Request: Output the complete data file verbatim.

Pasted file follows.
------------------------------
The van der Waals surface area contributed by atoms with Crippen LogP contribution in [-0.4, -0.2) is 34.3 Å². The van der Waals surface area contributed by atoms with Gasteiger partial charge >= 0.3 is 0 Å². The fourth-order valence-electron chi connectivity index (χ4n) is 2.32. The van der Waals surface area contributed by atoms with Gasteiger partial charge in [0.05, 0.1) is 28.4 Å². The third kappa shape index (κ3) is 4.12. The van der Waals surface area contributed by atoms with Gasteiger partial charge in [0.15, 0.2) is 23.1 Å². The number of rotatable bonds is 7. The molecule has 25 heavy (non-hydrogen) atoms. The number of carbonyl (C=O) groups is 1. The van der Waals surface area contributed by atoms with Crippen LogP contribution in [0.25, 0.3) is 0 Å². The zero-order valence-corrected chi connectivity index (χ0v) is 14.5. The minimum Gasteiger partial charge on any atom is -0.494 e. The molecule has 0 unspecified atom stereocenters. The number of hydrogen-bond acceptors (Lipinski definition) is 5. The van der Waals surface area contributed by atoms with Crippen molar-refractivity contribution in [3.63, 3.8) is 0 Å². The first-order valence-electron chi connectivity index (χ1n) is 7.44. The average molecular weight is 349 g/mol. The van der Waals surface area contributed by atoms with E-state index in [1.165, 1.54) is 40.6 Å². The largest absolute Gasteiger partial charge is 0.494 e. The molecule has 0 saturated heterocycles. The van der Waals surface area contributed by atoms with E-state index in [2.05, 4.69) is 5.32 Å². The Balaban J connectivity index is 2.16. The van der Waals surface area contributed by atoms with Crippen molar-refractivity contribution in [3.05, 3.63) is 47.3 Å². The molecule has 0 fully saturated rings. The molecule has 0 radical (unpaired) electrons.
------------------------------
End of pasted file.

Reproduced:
The van der Waals surface area contributed by atoms with Crippen LogP contribution in [-0.4, -0.2) is 34.3 Å². The van der Waals surface area contributed by atoms with Gasteiger partial charge >= 0.3 is 0 Å². The fourth-order valence-electron chi connectivity index (χ4n) is 2.32. The van der Waals surface area contributed by atoms with Gasteiger partial charge in [0.05, 0.1) is 28.4 Å². The third kappa shape index (κ3) is 4.12. The van der Waals surface area contributed by atoms with Gasteiger partial charge in [0.15, 0.2) is 23.1 Å². The number of rotatable bonds is 7. The molecule has 25 heavy (non-hydrogen) atoms. The number of carbonyl (C=O) groups is 1. The van der Waals surface area contributed by atoms with Crippen LogP contribution in [0.25, 0.3) is 0 Å². The zero-order valence-corrected chi connectivity index (χ0v) is 14.5. The minimum Gasteiger partial charge on any atom is -0.494 e. The molecule has 0 unspecified atom stereocenters. The number of hydrogen-bond acceptors (Lipinski definition) is 5. The van der Waals surface area contributed by atoms with Crippen molar-refractivity contribution in [3.63, 3.8) is 0 Å². The first-order valence-electron chi connectivity index (χ1n) is 7.44. The average molecular weight is 349 g/mol. The van der Waals surface area contributed by atoms with E-state index in [1.165, 1.54) is 40.6 Å². The largest absolute Gasteiger partial charge is 0.494 e. The molecule has 0 saturated heterocycles. The van der Waals surface area contributed by atoms with E-state index in [2.05, 4.69) is 5.32 Å². The Balaban J connectivity index is 2.16. The van der Waals surface area contributed by atoms with Crippen molar-refractivity contribution in [3.05, 3.63) is 47.3 Å². The molecule has 0 fully saturated rings. The molecule has 0 radical (unpaired) electrons.